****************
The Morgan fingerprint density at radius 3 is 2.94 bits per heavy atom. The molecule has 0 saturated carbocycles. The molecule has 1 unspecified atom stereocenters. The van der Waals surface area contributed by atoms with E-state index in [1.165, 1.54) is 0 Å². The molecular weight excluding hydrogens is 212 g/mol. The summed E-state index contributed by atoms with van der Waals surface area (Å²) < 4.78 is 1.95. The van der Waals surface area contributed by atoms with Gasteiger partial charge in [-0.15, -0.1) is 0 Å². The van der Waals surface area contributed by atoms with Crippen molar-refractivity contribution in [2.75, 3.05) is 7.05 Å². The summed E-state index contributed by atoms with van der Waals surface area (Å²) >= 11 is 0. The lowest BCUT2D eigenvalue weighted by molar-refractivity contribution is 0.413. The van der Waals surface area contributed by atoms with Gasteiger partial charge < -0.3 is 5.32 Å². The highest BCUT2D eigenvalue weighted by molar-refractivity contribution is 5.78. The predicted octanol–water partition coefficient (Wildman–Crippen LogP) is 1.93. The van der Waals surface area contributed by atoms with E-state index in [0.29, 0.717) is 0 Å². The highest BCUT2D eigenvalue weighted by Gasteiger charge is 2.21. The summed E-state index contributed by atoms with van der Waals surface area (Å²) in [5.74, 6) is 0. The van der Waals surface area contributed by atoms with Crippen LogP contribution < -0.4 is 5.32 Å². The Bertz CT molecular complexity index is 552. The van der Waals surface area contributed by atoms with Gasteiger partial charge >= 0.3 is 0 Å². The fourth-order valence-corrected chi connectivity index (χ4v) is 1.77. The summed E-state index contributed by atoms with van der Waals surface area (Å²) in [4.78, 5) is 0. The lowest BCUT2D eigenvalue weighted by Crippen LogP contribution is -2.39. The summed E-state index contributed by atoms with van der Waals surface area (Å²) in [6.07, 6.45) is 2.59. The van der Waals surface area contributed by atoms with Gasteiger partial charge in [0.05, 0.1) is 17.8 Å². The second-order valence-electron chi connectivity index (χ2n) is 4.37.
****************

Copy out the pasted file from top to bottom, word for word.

The Morgan fingerprint density at radius 3 is 2.94 bits per heavy atom. The molecule has 0 saturated carbocycles. The molecule has 1 unspecified atom stereocenters. The van der Waals surface area contributed by atoms with E-state index in [1.165, 1.54) is 0 Å². The molecular weight excluding hydrogens is 212 g/mol. The summed E-state index contributed by atoms with van der Waals surface area (Å²) < 4.78 is 1.95. The van der Waals surface area contributed by atoms with Gasteiger partial charge in [-0.15, -0.1) is 0 Å². The van der Waals surface area contributed by atoms with Crippen molar-refractivity contribution in [2.75, 3.05) is 7.05 Å². The summed E-state index contributed by atoms with van der Waals surface area (Å²) >= 11 is 0. The lowest BCUT2D eigenvalue weighted by molar-refractivity contribution is 0.413. The van der Waals surface area contributed by atoms with Gasteiger partial charge < -0.3 is 5.32 Å². The highest BCUT2D eigenvalue weighted by molar-refractivity contribution is 5.78. The predicted octanol–water partition coefficient (Wildman–Crippen LogP) is 1.93. The van der Waals surface area contributed by atoms with E-state index in [0.29, 0.717) is 0 Å². The highest BCUT2D eigenvalue weighted by Gasteiger charge is 2.21. The summed E-state index contributed by atoms with van der Waals surface area (Å²) in [5.74, 6) is 0. The van der Waals surface area contributed by atoms with Crippen LogP contribution < -0.4 is 5.32 Å². The Bertz CT molecular complexity index is 552. The van der Waals surface area contributed by atoms with Gasteiger partial charge >= 0.3 is 0 Å². The fourth-order valence-corrected chi connectivity index (χ4v) is 1.77. The summed E-state index contributed by atoms with van der Waals surface area (Å²) in [4.78, 5) is 0. The lowest BCUT2D eigenvalue weighted by Crippen LogP contribution is -2.39. The summed E-state index contributed by atoms with van der Waals surface area (Å²) in [6.07, 6.45) is 2.59. The van der Waals surface area contributed by atoms with Gasteiger partial charge in [0.05, 0.1) is 17.8 Å². The second-order valence-electron chi connectivity index (χ2n) is 4.37.